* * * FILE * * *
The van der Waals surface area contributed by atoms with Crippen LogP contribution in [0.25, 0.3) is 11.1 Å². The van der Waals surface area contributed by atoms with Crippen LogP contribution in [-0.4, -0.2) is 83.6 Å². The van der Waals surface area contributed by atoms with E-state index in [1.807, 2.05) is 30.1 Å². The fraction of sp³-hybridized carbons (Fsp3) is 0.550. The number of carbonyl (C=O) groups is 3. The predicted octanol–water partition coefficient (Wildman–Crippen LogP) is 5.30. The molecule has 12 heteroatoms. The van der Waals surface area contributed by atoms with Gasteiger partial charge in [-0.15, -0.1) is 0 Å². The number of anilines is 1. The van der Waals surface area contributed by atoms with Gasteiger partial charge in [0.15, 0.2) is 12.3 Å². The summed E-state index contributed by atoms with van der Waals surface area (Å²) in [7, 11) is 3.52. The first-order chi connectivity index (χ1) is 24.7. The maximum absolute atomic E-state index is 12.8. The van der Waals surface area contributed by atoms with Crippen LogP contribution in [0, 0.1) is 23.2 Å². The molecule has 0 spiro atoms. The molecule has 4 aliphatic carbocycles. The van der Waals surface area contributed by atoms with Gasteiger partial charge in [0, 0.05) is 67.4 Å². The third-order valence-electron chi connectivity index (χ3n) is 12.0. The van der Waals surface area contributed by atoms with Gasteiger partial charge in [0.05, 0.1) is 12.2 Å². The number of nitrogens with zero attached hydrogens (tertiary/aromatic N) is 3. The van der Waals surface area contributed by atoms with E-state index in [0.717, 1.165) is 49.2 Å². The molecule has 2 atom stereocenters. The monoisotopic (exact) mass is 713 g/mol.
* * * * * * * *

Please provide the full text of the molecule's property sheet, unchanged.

The van der Waals surface area contributed by atoms with Crippen LogP contribution in [0.25, 0.3) is 11.1 Å². The van der Waals surface area contributed by atoms with Crippen LogP contribution in [-0.4, -0.2) is 83.6 Å². The van der Waals surface area contributed by atoms with E-state index in [1.807, 2.05) is 30.1 Å². The fraction of sp³-hybridized carbons (Fsp3) is 0.550. The number of carbonyl (C=O) groups is 3. The predicted octanol–water partition coefficient (Wildman–Crippen LogP) is 5.30. The molecule has 12 heteroatoms. The van der Waals surface area contributed by atoms with Gasteiger partial charge in [-0.15, -0.1) is 0 Å². The number of anilines is 1. The van der Waals surface area contributed by atoms with Gasteiger partial charge in [0.15, 0.2) is 12.3 Å². The summed E-state index contributed by atoms with van der Waals surface area (Å²) in [7, 11) is 3.52. The first-order chi connectivity index (χ1) is 24.7. The maximum absolute atomic E-state index is 12.8. The van der Waals surface area contributed by atoms with Crippen LogP contribution in [0, 0.1) is 23.2 Å². The molecule has 0 spiro atoms. The molecule has 4 aliphatic carbocycles. The van der Waals surface area contributed by atoms with Gasteiger partial charge in [0, 0.05) is 67.4 Å². The third-order valence-electron chi connectivity index (χ3n) is 12.0. The van der Waals surface area contributed by atoms with Gasteiger partial charge in [0.05, 0.1) is 12.2 Å². The number of nitrogens with zero attached hydrogens (tertiary/aromatic N) is 3. The van der Waals surface area contributed by atoms with E-state index in [0.717, 1.165) is 49.2 Å². The molecule has 2 atom stereocenters. The monoisotopic (exact) mass is 713 g/mol.